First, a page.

On your way to the Cheonjeyeon Falls, you will come across the "Fountain of Five Blessings". This fountain symbolizes the five blessings as follows: longevity (tortoise), wealth (boar), honor (dragon), love (duck) and sons (carp). To receive the blessing, you should pick the blessing, stand in front of the animal symbol and throw coins into the lucky bag right in the of center of the fountain. If the coin lands in the lucky bag, the blessing is yours (by faith)! The coins gathered are used to help Korea's underprivileged.
A stone fance or Olle is yet another point of interest for visitors to Jeju. Not only doesit remain as a long entrance alleyway leading into a main roadway of a village, but it shields the house from outsider's view and keeps the grain from blowing away.
The island's aging women divers or Haenyo are one of Jeju's most celebrated phenomena. Reaching depths of up to 20m for 2minutes at a time without the use of any breathing apparatus, they harvest abalone, octopus and other seafood.
This stone tower was constructed at sites where the flow of vital energy is stunted or inharmonious according to geomancy. Known by a variety of Korea names " geukdae, geuk, guwak, or gekdae " it embraces the islanders yearning for peace and prosperity.
The front gate of the houses called Jeongnang. Three gates carry messages that let you know when to come and visit. Three wooden bars are placed across tow stone pillars with three holes. When all the bars are up, no one is home. When all the bars down, it's means that the owner is home. One bar up say " I'll be back in 5 minutes. " These one of a kind gates represent the open mindedness and trust of the Jeju people.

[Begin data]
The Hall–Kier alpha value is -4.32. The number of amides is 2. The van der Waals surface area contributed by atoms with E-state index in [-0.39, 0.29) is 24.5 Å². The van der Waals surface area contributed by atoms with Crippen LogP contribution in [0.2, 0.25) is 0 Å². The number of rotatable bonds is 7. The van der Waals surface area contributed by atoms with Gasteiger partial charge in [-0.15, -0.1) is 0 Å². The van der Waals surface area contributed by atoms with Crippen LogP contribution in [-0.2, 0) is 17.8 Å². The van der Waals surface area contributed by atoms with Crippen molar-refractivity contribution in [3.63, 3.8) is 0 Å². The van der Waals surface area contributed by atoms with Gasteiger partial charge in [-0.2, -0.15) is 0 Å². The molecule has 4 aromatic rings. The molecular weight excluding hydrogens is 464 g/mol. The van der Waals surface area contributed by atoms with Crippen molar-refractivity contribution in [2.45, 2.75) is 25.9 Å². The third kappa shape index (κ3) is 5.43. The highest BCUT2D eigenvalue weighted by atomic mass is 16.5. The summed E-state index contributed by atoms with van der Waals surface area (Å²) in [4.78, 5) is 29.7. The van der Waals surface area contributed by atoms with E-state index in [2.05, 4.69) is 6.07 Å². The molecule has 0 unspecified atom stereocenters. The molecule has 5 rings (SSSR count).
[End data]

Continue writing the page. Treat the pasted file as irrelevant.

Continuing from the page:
In England there is saying that if you are very happy, you are as happy as a pig in ***. If this has some foundation in truth, then the pigs of Jeju-do must be the happiest in the whole world! Because the village toilet is placed over the pig sty, and the black pigs of Jeju-do are fed on an exclusive diet of human excrement. Ummm, delicious! I think I'll have bacon for breakfast. Care to join me?
The stone statues of Jeju-do, known as harubang, or stone grandfathers, are everywhere, like the stone heads on Easter Island. It is thought they were originally designed to guard entrances to villages.
The haenyo, or lady divers, of Jeju-do use no breathing apparatus and can stay underwater for two minutes at a time, reaching depths of 20m.Some of them continue diving when they are in their 70s. In the 1950s there were as many as 30,000 haenyo on Jeju-do, but now there are fewer than 3,000. Now the highest concentration of haenyo is on Udo and that is where I saw two: one in the sea, and one in a black rubber wetsuit about to dive in. Unfortunately, I was sitting on a bus at the time, as I had left my car on Jeju-do. By the time I got my camera out, it was too late! So, I can only show you my photos of the statues and a picture from an exhibition of haenyo photographs.
There are statues celebrating the haenyo all over Jeju-do.
Dolharubang can be seen everywhere. They are black lava statues of a kindly old man. In the old days they were considered guardian deities, but now they are objects for the tourist cameras.
A point of difference mainland grave type of Jeju-do. Stone fance name's are "Sandam", man's left and women's right 50cm a secret ancestry passage.
A stone Grandfather or Dolhareubang whose presence was believed to protect the village and to keep evil out has long been a proud trademark of Jeju Island.
The hotel is centrally located and is just a block from the main pedestrian street where restos and...more
416-6 Haedo-Dong,Nam-Gu, Nam-Gu, Pohang, Korea, Re
Satisfaction: Very Good
Good for: Solo
2812-4 Saekdal-dong, Jeju City, 697-130, South Korea
Good for: Families